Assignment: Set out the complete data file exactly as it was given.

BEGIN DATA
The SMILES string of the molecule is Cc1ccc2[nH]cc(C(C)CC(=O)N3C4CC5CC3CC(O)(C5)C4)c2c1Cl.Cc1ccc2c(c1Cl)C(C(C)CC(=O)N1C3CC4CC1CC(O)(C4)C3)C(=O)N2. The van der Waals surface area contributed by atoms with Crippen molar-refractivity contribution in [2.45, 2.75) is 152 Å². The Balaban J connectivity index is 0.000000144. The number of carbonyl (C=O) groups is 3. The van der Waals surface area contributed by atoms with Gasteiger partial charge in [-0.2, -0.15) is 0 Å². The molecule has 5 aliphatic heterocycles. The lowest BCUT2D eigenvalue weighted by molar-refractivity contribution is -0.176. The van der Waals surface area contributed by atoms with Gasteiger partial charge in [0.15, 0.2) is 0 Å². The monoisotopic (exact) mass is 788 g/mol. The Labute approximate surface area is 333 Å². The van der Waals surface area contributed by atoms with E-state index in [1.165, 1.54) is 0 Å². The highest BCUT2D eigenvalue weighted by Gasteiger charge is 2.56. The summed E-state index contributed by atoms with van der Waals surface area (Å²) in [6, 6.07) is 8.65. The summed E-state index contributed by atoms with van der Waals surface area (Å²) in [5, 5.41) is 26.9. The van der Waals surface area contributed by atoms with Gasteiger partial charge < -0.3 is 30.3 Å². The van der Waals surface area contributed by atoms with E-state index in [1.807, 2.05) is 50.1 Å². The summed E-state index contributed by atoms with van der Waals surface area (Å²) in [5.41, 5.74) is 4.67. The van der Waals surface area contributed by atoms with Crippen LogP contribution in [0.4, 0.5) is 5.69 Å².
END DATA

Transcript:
The SMILES string of the molecule is Cc1ccc2[nH]cc(C(C)CC(=O)N3C4CC5CC3CC(O)(C5)C4)c2c1Cl.Cc1ccc2c(c1Cl)C(C(C)CC(=O)N1C3CC4CC1CC(O)(C4)C3)C(=O)N2. The van der Waals surface area contributed by atoms with Crippen molar-refractivity contribution in [2.45, 2.75) is 152 Å². The Balaban J connectivity index is 0.000000144. The number of carbonyl (C=O) groups is 3. The van der Waals surface area contributed by atoms with Gasteiger partial charge in [-0.2, -0.15) is 0 Å². The molecule has 5 aliphatic heterocycles. The lowest BCUT2D eigenvalue weighted by molar-refractivity contribution is -0.176. The van der Waals surface area contributed by atoms with Gasteiger partial charge in [0.15, 0.2) is 0 Å². The monoisotopic (exact) mass is 788 g/mol. The Labute approximate surface area is 333 Å². The van der Waals surface area contributed by atoms with E-state index in [1.165, 1.54) is 0 Å². The highest BCUT2D eigenvalue weighted by Gasteiger charge is 2.56. The summed E-state index contributed by atoms with van der Waals surface area (Å²) in [6, 6.07) is 8.65. The summed E-state index contributed by atoms with van der Waals surface area (Å²) in [5, 5.41) is 26.9. The van der Waals surface area contributed by atoms with Gasteiger partial charge < -0.3 is 30.3 Å². The van der Waals surface area contributed by atoms with E-state index in [1.807, 2.05) is 50.1 Å². The summed E-state index contributed by atoms with van der Waals surface area (Å²) in [5.41, 5.74) is 4.67. The van der Waals surface area contributed by atoms with Crippen LogP contribution in [0.4, 0.5) is 5.69 Å².